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How to play the E7sus4 chord on guitar

Master iconic songs like "Wonderwall" and "Wish You Were Here" with this essential chord.

The E7sus4 chord

The E7sus4 chord, pronounced "E suspended fourth seventh," is a compelling variation of the standard E7 chord. This unique voicing adds an element of tension and ambiguity, making it a favorite among guitarists in various genres, from folk and blues to rock and beyond. Notable songs featuring the E7sus4 chord include "Pinball Wizard" by The Who and "Wonderwall" by Oasis.

There are many ways to play a chord. Here's a diagram for the most common E7sus4 chord. We've also included other versions below.

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Finger placement for E7sus4 chord

The E7sus4 chord is typically played as a 2nd fret barre chord on guitar.

Follow these finger positions to play a E7sus4 chord on your guitar:

  1. Barre your index finger across all six strings on the 2nd fret.
  2. Place your ring finger on the 4th fret of the 4th (D) string.
  3. Place your pinky finger on the 4th fret of the 3rd (G) string.

Strum all six strings together to play the E7sus4 chord. Make sure to apply enough pressure with your index finger to cleanly barre all the strings.

How to play an easy E7sus4 chord on guitar

If you're a beginner looking to play a simpler version of the E7sus4 chord, try this:

  1. Place your index finger on the 2nd fret of the 5th (A) string.
  2. Place your middle finger on the 2nd fret of the 4th (D) string.
  3. Leave the other strings open.
  4. Strum only the top four strings (D, G, B, and high E).

How to play a E7sus4 bar chord

The E7sus4 chord is commonly played as a barre chord, which allows for greater flexibility and ease of transitioning to other chords. By learning the barre chord version, you can quickly change between different chords without having to completely reposition your fingers.

Here's how to play a E7sus4 bar chord:

  1. Place your index finger across all six strings at the 7th fret, creating a barre.
  2. Place your ring finger on the 9th fret of the 5th (A) string.
  3. Place your pinky finger on the 9th fret of the 4th (D) string.
  4. Place your middle finger on the 8th fret of the 3rd (G) string.
  5. Strum all six strings from the low E string to the high E string.

Common E7sus4 chord progressions

The E7sus4 chord is often used in progressions to add tension and create a sense of anticipation or longing. These progressions frequently appear in rock, blues, and folk music. Some common E7sus4 chord progressions include:

  • I - V7sus4 - IV - V7 (E - B7sus4 - A - B7) - Used in "Wonderwall" by Oasis and "Free Fallin'" by Tom Petty
  • I - V7sus4 - vi - IV (E - B7sus4 - C#m - A) - Used in "More Than Words" by Extreme
  • I - V7sus4 - IV - I (E - B7sus4 - A - E)
  • I - V7sus4 - vi - V7 (E - B7sus4 - C#m - B7)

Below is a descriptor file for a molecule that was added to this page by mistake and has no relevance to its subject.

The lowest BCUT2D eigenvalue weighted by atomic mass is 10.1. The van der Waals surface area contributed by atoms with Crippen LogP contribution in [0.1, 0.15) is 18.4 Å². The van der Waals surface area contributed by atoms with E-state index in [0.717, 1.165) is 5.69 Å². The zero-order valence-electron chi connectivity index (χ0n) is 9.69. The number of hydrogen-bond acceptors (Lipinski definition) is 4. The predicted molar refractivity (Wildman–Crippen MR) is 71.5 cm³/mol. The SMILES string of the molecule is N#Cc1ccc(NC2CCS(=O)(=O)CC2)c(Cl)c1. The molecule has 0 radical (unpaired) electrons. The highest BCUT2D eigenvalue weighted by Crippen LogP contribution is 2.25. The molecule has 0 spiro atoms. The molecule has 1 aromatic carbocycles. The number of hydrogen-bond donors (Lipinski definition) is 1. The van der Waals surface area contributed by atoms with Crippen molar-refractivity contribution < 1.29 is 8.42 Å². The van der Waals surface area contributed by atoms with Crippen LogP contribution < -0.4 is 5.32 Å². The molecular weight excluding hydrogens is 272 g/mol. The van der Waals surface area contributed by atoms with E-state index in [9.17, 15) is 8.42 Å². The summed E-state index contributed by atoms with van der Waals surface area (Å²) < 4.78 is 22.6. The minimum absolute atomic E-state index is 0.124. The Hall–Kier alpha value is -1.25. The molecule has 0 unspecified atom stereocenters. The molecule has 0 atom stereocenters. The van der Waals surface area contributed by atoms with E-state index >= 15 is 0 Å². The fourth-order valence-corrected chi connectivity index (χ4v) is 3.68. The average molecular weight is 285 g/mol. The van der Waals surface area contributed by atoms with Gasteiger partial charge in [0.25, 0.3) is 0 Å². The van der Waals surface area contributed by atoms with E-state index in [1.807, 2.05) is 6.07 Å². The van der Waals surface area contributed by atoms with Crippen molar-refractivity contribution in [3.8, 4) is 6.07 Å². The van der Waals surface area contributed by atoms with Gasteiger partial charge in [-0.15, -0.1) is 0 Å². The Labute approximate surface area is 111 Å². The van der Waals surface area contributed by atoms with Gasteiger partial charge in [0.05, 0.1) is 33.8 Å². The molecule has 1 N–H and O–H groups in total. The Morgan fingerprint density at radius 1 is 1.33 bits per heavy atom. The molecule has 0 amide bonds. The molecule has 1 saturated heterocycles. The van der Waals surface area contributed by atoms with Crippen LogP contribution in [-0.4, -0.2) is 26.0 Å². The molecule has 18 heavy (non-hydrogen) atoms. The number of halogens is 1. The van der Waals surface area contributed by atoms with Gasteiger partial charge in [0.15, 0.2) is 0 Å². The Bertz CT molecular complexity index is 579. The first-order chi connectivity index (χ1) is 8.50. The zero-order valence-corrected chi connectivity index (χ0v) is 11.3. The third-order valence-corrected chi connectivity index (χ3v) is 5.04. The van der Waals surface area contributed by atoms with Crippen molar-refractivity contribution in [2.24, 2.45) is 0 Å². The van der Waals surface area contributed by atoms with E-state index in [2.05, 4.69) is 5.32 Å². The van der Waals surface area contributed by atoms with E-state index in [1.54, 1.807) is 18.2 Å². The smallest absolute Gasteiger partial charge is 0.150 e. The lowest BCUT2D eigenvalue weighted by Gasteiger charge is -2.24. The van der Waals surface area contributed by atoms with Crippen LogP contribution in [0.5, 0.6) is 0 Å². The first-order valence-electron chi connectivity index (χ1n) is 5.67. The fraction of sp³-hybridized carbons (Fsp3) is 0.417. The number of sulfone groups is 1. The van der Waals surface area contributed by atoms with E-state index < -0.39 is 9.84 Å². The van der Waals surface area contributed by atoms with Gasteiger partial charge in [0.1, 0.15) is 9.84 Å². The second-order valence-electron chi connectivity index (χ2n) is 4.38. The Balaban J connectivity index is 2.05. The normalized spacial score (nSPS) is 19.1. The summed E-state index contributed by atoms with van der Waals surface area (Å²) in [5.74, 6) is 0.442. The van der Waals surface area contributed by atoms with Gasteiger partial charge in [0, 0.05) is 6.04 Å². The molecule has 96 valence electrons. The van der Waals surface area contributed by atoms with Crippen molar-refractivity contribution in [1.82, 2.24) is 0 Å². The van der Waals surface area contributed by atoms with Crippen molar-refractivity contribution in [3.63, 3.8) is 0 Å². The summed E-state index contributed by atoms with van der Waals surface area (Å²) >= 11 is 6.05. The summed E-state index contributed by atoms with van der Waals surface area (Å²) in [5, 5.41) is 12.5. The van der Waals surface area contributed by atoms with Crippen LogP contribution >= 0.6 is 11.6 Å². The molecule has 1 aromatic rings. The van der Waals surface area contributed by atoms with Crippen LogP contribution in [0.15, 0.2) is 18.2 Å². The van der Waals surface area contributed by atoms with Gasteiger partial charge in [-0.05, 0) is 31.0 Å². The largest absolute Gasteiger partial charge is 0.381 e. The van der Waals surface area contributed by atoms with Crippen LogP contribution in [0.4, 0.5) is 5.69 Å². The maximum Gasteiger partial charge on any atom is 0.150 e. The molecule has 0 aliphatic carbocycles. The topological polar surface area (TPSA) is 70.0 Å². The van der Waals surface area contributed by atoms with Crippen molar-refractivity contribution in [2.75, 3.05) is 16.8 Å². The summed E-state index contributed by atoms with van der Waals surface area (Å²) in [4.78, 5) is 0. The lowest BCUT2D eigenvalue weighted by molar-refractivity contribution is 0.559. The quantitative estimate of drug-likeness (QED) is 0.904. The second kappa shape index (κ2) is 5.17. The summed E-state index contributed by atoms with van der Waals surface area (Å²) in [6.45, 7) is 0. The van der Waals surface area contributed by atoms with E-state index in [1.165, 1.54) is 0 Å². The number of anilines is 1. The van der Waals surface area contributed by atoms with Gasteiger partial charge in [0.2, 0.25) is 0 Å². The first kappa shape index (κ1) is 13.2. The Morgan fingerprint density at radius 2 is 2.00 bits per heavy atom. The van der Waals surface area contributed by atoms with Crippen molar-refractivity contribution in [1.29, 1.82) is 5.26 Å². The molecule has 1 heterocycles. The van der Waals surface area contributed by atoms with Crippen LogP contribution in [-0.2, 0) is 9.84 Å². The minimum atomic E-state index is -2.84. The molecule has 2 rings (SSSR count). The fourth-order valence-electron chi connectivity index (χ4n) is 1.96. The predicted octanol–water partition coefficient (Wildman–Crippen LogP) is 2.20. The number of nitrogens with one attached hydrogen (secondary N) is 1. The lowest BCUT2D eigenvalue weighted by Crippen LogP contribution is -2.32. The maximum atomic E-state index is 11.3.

• I - IV - V7sus4 - IV (E - A - B7sus4 - A)

Drills to master the E7sus4 chord

To master the E7sus4 chord, try playing it in different rhythms. Strum the chord in quarter notes, eighth notes, and sixteenth notes. Vary the tempo from slow to fast, focusing on clean transitions between each strum.

Another effective drill is to practice transitioning to and from the E7sus4 chord. Start with a simple progression like E7sus4 to A, then E7sus4 to B, and finally E7sus4 to D. As you become more comfortable, create longer progressions and practice transitioning seamlessly between the chords.

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Songs that feature the E7sus4 chord

Here are 10 popular songs you can play with the E7sus4 chord.

  1. Hotel California by Eagles (Bm, F#, A, E, G, D, Em, F#7)
  2. Wonderwall by Oasis (Em, G, D, A7sus4)
  3. Stairway to Heaven by Led Zeppelin (Am, E, C, D, F, G)
  4. Hey Jude by The Beatles (F, C, G, Bb, F7, A7, D7)
  5. Wish You Were Here by Pink Floyd (Em, G, A, Em/B, C, Am, D, G/B)
  6. Sweet Home Alabama by Lynyrd Skynyrd (D, C, G)
  7. Knockin' on Heaven's Door by Bob Dylan (G, D, Am, C)
  8. Free Fallin' by Tom Petty (D, G, A, Asus4)
  9. Layla by Eric Clapton (Dm, Bb, C, Gm, Am)
  10. Angie by The Rolling Stones (Dm, G, C, F)

How a guitar teacher can help

If you feel stuck in your playing, it might help to take personalized guitar lessons with an expert guitarist. Taking lessons with a pro gives you access to the skills, feedback, and motivation to reach your goals.

You can find expert guitar teachers to support you in the journey. Thousands of people have turned to online guitar lessons on Til, instead of traditional in-person lessons, because Til gives you access to the best teachers in the world from the comfort of home. And with flexible scheduling, secure payments, lesson recordings, and a private chat with your teacher–there’s never been a better way to learn guitar.

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